But it’s not just the mining industry that has investors worried about putting their money into the South African economy; social unrest and the political climate have caused business confidence to fall sharply. The Bureau of Economic Research’s business confidence index fell by four points to 48 in the second quarter of 2013 (any figure below 50 indicates that most of the respondents are pessimistic). In the manufacturing sector, the percentage of people who rated the ‘political climate’ as a constraint to investment is the highest it’s been since 1993.

The government was unable to quell the mining problems and the unfortunate events of Marikana are seared into the nation’s subconscious. With elections coming up next year, the government is trying to use the National Development Plan to accelerate growth, but how exactly this will be implemented is very uncertain, especially as the labour market policy and macroeconomic policy in the National Development Plan will put the ANC at loggerheads with its alliance members, the Congress of South African Trade Unions and the South African Communist Party.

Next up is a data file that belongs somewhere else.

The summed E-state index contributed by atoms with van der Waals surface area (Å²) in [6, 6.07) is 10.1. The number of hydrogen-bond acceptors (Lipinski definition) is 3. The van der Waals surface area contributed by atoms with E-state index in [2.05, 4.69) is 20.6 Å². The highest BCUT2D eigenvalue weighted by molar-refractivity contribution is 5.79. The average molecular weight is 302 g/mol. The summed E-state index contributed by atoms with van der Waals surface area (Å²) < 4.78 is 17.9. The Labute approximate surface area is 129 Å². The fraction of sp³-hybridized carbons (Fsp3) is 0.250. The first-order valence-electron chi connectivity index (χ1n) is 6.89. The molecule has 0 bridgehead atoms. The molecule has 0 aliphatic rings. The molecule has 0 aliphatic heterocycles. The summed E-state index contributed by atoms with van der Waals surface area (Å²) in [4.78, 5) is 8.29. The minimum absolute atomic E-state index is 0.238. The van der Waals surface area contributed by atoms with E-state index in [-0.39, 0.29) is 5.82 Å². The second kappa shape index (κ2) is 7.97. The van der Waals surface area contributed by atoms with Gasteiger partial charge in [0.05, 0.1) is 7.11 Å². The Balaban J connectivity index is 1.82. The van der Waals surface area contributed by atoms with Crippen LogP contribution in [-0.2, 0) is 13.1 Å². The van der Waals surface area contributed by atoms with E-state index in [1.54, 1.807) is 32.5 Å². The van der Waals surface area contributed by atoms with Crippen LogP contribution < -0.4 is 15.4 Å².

The political sentiment in South Africa has reached a tipping point right now with the arrival of the Economic Freedom Fund, spearheaded by Julius Malema, whose promises of land grabs without compensation paint a picture of civil war that will see investors flee faster than you can say “Zimbabwe”. But what is even more frightening than the effect one man can have on the economy is the thought that he will challenge the ANC in the next election and gather up all the angry, unemployed youth votes, of which there are many. Confidence in the ANC is lacklustre at best; one particular example that highlights this is when last year the headlines screamed ‘Jacob talks and the Rand drops’ – after Jacob Zuma commented on government involvement with the labour unrest in the mining industry, the rand experienced a sharp drop less than 24 hours later. Coincidence? I think not.